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Law enforcement, volunteers nationwide descend on Texas coast

Teams from the Florida Fish & Wildlife Conservation Commission arrived in Beaumont Sunday to prepare for rescue missions in Houston. (Stephen Quinn | abc3340.com)

Two days after Hurricane Harvey made landfall, news of the destruction it had caused played out nationwide on television and through social media. Harvey, now a tropical storm, continued to batter flooded communities Sunday across east Texas.

In the midst of the severe weather a stream of law enforcement personnel and volunteers from across the country began to arrive in places like Beaumont, Texas. A 25-man team from the Florida Fish and Wildlife Conservation Commission arrived at Ford Park where rescue teams began staging. Their mission will be to assist first responders in Houston, where thousands have already been rescued from historic flooding. The National Weather Service said parts of the city could see more than 50 inches of rain.

"I think we're going to be working some long days for quite awhile," said Major Jay Russell, a veteran of Florida hurricanes who will lead the team into Houston.

Russell's experience tells him the work which lies ahead could help save lives, "When you get this call, you know everybody here had plans but you don't even think about that because because when you see the families and the children in the people in need that's that personal connection of you want to go and you want to be able to do whatever you can to help.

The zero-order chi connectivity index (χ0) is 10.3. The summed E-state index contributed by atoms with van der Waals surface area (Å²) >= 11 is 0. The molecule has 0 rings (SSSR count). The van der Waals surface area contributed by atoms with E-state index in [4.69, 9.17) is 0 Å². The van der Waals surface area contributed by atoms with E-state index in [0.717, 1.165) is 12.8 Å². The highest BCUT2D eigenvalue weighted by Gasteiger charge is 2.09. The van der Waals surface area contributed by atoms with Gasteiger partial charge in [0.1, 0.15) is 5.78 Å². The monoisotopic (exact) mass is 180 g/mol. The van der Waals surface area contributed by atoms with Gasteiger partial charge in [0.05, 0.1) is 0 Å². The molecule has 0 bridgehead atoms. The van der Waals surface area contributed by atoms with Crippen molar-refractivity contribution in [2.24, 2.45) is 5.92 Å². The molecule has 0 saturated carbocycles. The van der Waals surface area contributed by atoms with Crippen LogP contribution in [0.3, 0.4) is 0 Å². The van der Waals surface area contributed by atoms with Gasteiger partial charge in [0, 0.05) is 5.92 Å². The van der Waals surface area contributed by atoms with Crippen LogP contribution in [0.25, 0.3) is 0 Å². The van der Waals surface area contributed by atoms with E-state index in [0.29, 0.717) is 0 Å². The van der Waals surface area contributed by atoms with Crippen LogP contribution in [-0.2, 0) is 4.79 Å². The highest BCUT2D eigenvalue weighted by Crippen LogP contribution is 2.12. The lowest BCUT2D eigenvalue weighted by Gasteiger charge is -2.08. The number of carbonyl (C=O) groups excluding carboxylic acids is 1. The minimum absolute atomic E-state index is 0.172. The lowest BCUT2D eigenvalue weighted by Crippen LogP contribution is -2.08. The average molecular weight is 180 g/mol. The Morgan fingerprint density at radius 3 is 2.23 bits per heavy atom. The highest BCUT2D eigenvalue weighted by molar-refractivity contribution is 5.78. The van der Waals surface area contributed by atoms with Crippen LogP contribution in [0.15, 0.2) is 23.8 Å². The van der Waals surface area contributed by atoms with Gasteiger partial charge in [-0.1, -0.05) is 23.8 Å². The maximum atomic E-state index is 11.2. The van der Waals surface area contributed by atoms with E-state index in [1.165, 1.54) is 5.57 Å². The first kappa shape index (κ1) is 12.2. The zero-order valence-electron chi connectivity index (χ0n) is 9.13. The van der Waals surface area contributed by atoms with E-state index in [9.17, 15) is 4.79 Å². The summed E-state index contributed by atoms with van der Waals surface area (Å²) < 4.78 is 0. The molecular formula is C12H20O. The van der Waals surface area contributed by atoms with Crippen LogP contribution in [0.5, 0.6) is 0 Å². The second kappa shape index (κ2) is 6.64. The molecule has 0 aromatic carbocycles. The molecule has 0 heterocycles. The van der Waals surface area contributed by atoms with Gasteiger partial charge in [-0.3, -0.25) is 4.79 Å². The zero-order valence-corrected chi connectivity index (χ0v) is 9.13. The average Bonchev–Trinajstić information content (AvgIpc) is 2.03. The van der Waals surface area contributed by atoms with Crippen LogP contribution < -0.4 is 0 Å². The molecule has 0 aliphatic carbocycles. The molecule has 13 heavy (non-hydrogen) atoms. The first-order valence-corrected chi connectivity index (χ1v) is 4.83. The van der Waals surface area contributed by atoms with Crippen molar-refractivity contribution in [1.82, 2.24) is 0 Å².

Mitch Heitman and his men from Perfection Property Restoration arrived Sunday from Illinois with their sights on another daunting task: repairs public buildings damaged by flooding. "A lot of people don't like to do that stuff, so somebody has to."

The company's emergency response team, which features a mobile command center, works with insurers to clean out schools and hospitals in this case which are sure to be damaged by Harvey. It's a job which Heitman believes will likely take months, "It's very difficult you know it's very hard to see people react to the condition of what their building is or home when they get back into something like this."


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